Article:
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News / Health / Health Wire

Fentanyl crisis descends on jail in a small WA town short on treatment

Goldendale jail doesn’t provide any of the three medications approved by the U.S. Food and Drug Administration to treat opioid use disorder

By Claire Withycombe, The Seattle Times
Published: April 1, 2024, 6:07am

Editor’s note: This story discusses suicide. If you know someone in crisis, resources are available here.

GOLDENDALE, Klickitat County — When he was growing up, Ivan Howtopat dreamed of being a famous skateboarder. Playing college basketball. Buying his mom a house.

More recently, he told her that he wanted to go to opioid treatment. Maybe he’d start to learn a trade.

Ivan was still just at the beginning of his life when drugs came into the picture — about 20 years old, said his parents, Melissa and Donovan.

And he was only 24 when he died last May after hanging himself in the Klickitat County Jail, in the midst of fentanyl withdrawal — the symptoms of which can be brutal on the body and mind.

The jail doesn’t provide any of the three medications approved by the U.S. Food and Drug Administration to treat opioid use disorder.

Fentanyl is the most ubiquitous opioid available without a prescription and the cause of record-breaking overdose deaths across Washington. Fentanyl is 50 times more powerful than heroin, and opioid treatment experts say that access to medications like methadone and buprenorphine is more important than ever to help people stay alive.

Ivan’s death points to how some jails, especially smaller ones in rural areas of the state, lack a key tool in fighting the crisis. While an influx of state money is poised to help more jails provide medications to treat opioid use disorder, there have historically been significant barriers, including costs and a shortage of health care providers.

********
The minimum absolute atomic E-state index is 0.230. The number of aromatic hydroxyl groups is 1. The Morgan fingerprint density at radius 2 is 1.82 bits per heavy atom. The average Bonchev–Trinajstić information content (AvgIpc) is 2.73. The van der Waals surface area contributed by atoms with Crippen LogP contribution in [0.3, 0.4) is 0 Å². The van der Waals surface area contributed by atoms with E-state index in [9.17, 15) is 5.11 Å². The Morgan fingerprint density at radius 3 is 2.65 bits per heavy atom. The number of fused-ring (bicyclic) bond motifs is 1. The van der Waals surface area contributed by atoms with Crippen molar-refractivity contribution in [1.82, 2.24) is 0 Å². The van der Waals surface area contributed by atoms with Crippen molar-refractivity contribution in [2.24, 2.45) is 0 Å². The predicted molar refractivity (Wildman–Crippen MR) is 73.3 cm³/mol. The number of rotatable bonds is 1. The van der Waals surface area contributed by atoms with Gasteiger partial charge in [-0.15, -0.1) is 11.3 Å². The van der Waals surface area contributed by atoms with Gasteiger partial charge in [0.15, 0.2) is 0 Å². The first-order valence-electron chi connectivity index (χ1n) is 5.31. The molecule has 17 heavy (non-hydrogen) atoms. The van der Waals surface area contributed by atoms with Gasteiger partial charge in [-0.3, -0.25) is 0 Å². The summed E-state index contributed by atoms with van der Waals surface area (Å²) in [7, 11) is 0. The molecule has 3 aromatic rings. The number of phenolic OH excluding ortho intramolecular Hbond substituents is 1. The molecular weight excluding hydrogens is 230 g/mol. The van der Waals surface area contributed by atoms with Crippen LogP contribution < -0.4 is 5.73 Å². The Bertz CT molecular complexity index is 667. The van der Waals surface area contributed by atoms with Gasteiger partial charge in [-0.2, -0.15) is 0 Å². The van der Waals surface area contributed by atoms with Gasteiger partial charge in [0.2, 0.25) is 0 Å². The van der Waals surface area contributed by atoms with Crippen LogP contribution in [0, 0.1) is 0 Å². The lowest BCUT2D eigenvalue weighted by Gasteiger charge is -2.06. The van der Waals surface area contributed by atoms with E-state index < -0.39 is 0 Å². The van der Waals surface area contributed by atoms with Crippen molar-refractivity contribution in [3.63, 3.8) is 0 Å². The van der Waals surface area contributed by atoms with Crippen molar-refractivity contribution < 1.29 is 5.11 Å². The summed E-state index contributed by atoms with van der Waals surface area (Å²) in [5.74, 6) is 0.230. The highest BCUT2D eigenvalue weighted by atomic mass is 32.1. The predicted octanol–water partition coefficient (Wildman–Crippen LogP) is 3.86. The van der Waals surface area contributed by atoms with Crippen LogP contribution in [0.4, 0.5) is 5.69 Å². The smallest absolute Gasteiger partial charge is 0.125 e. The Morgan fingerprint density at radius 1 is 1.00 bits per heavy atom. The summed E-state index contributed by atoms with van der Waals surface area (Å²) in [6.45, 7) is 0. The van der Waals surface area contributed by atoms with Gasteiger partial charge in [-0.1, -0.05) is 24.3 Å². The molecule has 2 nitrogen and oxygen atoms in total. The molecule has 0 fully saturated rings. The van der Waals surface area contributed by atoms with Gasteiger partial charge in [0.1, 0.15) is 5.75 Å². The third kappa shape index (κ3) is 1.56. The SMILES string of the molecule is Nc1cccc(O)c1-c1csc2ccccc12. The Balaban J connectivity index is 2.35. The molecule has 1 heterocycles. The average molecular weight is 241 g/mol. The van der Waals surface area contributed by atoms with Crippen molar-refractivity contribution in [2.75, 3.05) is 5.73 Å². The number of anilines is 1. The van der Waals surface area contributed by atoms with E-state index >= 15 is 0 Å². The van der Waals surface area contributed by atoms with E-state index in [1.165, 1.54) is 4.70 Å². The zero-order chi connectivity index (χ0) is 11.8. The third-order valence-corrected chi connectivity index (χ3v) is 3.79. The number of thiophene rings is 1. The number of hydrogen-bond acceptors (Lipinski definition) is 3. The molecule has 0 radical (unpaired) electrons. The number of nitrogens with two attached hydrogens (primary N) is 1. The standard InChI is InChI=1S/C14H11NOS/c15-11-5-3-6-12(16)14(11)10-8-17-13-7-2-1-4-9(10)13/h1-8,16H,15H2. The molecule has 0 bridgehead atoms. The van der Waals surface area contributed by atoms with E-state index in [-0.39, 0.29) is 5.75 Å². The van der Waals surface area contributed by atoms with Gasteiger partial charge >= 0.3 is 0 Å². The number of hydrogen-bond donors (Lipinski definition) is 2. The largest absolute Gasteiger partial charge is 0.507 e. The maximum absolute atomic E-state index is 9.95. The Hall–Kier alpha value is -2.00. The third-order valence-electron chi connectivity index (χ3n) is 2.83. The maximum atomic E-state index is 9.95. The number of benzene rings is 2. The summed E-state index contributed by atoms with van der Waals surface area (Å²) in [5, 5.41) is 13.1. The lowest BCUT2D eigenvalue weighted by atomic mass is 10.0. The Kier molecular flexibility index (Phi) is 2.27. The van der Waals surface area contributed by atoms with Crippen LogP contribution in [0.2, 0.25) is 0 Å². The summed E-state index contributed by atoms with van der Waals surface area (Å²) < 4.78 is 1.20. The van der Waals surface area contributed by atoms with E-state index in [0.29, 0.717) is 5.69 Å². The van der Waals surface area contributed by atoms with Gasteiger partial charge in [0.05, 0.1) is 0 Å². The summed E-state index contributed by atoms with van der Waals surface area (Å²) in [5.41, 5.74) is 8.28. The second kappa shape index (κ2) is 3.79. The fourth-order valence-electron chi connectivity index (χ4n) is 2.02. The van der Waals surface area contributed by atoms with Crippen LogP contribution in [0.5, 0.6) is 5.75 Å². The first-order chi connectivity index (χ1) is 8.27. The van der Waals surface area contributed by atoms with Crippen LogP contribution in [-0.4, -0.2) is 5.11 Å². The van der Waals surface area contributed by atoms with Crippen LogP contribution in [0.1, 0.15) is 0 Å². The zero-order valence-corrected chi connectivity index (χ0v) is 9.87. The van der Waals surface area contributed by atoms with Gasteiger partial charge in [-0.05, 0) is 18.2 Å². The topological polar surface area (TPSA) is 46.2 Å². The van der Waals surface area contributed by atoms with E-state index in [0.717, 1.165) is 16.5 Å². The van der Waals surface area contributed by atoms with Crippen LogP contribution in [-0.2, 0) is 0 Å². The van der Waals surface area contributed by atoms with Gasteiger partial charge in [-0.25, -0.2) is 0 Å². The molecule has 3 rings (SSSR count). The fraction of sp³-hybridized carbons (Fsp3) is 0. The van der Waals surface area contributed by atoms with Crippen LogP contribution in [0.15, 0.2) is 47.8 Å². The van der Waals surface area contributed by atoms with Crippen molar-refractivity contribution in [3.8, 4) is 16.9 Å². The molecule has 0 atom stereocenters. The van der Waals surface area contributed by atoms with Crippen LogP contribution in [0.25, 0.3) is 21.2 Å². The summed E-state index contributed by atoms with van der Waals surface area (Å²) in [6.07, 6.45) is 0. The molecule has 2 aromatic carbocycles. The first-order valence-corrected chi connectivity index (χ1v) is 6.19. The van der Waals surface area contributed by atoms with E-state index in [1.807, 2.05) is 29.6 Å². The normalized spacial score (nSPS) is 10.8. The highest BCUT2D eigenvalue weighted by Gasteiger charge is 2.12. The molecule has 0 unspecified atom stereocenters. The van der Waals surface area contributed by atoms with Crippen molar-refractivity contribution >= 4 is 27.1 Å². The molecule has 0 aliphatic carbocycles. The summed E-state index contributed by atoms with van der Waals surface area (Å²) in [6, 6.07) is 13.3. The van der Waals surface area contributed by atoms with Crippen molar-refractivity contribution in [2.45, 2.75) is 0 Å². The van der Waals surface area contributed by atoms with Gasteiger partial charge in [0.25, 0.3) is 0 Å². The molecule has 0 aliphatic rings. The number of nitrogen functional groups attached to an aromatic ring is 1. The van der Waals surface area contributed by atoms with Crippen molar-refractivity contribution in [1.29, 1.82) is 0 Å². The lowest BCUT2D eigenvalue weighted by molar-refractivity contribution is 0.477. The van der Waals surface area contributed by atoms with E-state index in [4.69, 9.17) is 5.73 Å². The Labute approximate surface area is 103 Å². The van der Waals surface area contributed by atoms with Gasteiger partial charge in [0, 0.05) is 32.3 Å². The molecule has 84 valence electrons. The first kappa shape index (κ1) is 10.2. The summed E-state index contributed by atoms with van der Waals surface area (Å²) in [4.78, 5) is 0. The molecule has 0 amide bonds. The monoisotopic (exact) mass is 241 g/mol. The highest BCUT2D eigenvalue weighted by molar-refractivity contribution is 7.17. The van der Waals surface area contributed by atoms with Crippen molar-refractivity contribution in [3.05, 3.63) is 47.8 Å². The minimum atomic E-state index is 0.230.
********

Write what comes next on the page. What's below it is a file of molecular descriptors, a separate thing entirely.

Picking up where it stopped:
This year, state legislators agreed to add nearly $7.4 million to the state’s budget to maintain and grow a program that pays for the medications in jails.

Gov. Jay Inslee, who requested the funding in his proposed budget late last year, said medications administered inside the jail can be effective at setting people up for success when they leave.

“They’re shielded from the influences of the street,” Inslee said.

Lawmakers also passed a bill requiring jails to inform people who are being released from custody of treatment options.

But Melissa Howtopat isn’t sure if that would have helped her son.

“I feel like he needed help as soon as he got there,” she said.

Why don’t all jails have this treatment?

As the fentanyl crisis tightens its grip in Washington and across the country, there is growing agreement in the public safety sphere that people in jails and prisons would benefit from medications to treat opioid use disorder.

But logistical and bureaucratic barriers still exist.

Methadone and buprenorphine can help people in the throes of withdrawal manage their symptoms, such as nausea, vomiting and anxiety, but also are used for long-term treatment of opioid use disorder. A third drug, naltrexone, can be used for long-term treatment but does not help with withdrawal symptoms.

A 2021 study conducted by researchers at the University of Washington found that 29 out of 47 Washington jails that responded to the survey offered buprenorphine to treat withdrawals, but no jails offered methadone, which is a more tightly regulated drug.